Turn and Face the Strange: Gone Home
Now that I've basically caught up to the present day (or close enough) with my review of Amnesia: A Machine for Pigs (2013), I'm going to be breaking away from my more historical approach to video games and focussing instead on more personal aspects; those things that have stuck with me, resonated with me, or reminded me of my own experiences. One such game being 2013's Gone Home.
If you've already played Gone Home, it probably seems like a strange choice of game for a scary game. After all, the supernatural elements in it are rather limited. There's only one ghost, and he might not even exist (he certainly doesn't make any kind physical appearance in the game). That's not really what the game is about, though.
So what is Gone Home about, then? Well, purely from a literal perspective, it's about a 21 year-old high school grad coming home from a backpacking tour of Europe to find her house strangely empty, and piecing together what happened in her absence. From a metaphorical perspective, it's about change.
Change is scary.
Any change, really. It could be very small, like a new hairstyle or a pair of shoes. It could also be very big, like losing a close friend, or moving to a new city. The scale of the change itself isn't the defining factor in the level of fear, though. It's in the scale of what that change meant to you as a person.
What originally attracted me to Gone Home was its setting: your home. That is, your house in Arbor Hill, Oregon, in the role of the protagonist, Kaitlyn Greenbriar. That the player is immediately able to tell something is wrong from the very beginning of Gone Home is partly, I think, a testament to the writing, but also a testament to our expectations of what a home is. Home is a word that implies much more than a house. It implies comfort. Safety. Warmth.
Now upend that home. Take every assumption you had about what you left behind, and shake it up. Pack up your memories and belongings into boxes, and leave cryptic notes telling you not to seek out answers. What is home now?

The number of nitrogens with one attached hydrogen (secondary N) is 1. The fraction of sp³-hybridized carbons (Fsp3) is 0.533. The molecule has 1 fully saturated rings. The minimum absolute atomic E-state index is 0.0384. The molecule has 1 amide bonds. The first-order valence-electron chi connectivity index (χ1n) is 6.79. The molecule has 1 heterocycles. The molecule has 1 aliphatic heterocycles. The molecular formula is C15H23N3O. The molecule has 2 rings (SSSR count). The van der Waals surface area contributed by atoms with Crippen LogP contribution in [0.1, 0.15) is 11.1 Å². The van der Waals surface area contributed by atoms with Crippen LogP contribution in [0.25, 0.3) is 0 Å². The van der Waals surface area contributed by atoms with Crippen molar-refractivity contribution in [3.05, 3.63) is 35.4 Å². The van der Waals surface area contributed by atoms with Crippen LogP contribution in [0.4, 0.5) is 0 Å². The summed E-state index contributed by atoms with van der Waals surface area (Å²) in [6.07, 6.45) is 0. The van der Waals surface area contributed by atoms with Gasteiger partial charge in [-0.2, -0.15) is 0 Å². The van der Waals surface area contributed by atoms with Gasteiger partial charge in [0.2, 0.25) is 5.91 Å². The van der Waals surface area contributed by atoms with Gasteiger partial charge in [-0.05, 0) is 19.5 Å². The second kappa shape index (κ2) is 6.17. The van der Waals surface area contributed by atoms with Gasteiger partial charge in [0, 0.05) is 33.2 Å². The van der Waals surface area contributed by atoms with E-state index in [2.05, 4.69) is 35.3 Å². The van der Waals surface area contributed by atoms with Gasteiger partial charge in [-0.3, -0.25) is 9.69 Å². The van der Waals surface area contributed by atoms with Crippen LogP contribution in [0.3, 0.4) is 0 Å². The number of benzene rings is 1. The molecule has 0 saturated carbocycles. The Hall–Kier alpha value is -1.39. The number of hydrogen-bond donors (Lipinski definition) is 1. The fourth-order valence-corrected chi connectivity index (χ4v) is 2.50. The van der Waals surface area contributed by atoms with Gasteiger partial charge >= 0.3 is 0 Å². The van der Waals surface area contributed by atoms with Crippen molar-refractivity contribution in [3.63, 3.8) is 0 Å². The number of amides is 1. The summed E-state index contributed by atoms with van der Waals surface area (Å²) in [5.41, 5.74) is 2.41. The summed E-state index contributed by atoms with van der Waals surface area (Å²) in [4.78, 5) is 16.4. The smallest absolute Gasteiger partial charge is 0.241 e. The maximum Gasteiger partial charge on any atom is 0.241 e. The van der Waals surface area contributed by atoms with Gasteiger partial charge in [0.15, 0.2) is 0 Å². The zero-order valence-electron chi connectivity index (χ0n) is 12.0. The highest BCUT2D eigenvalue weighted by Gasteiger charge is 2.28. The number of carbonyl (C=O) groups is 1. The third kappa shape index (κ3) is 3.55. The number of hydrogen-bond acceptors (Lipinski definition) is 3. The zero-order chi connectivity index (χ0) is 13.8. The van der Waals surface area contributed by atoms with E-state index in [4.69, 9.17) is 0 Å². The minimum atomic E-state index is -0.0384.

Confronted with this foreign landscape, you have no choice but to explore. Your path is guided by clues in the form of recorded messages, documents, photographs, and other bits and bobs. Most interestingly, you uncover not only letters to and from various members of your family, but also the postcards you yourself sent back to them. These are perhaps among the most poignant pieces, yet subtly so. These communicate, time and time again, what you remember leaving behind, and contrast it with what you've returned to find.
That personal dissonance extends to every aspect of the game. Highlighting over certain objects occasionally gives you a text description that shows Kaitlyn's own connection to that object: "One of the postcards I sent!" or simply, "Jeez, Sam." It even extends to the map of the house that you can consult: room's are labelled as Kaitlyn labels them: "Sam's Room," "Mom and Dad's Room." There is Kaitlyn's association with what she remembers, and there is the new context that the space has taken on.
This is the effect that change has, and this is why we fear it.
Yet, the more you dig, the more you find out, the more you strive to find the familiar...you discover that everything has fallen into a new order. You learn that the instigator of all this disruption - your sister, Sam - was left in a situation where the alternative to change was to stagnate, and ultimately to dwindle away in misery. She chose instead to face her fear, step through it, and make a change.
Fear of change, like any other fear, can paralyze. We don't know what the change might do to us. It's that unknown, that unfamiliarity, that drives us to just keep the status quo, but change has a way of finding us whether we want it to or not. At one point or another, cliché as it is, we all must change. Whether or not we are bold enough to conquer our fear is up to each of us individually.
And with luck, and a little bit of light to guide the way, we can all find our way home.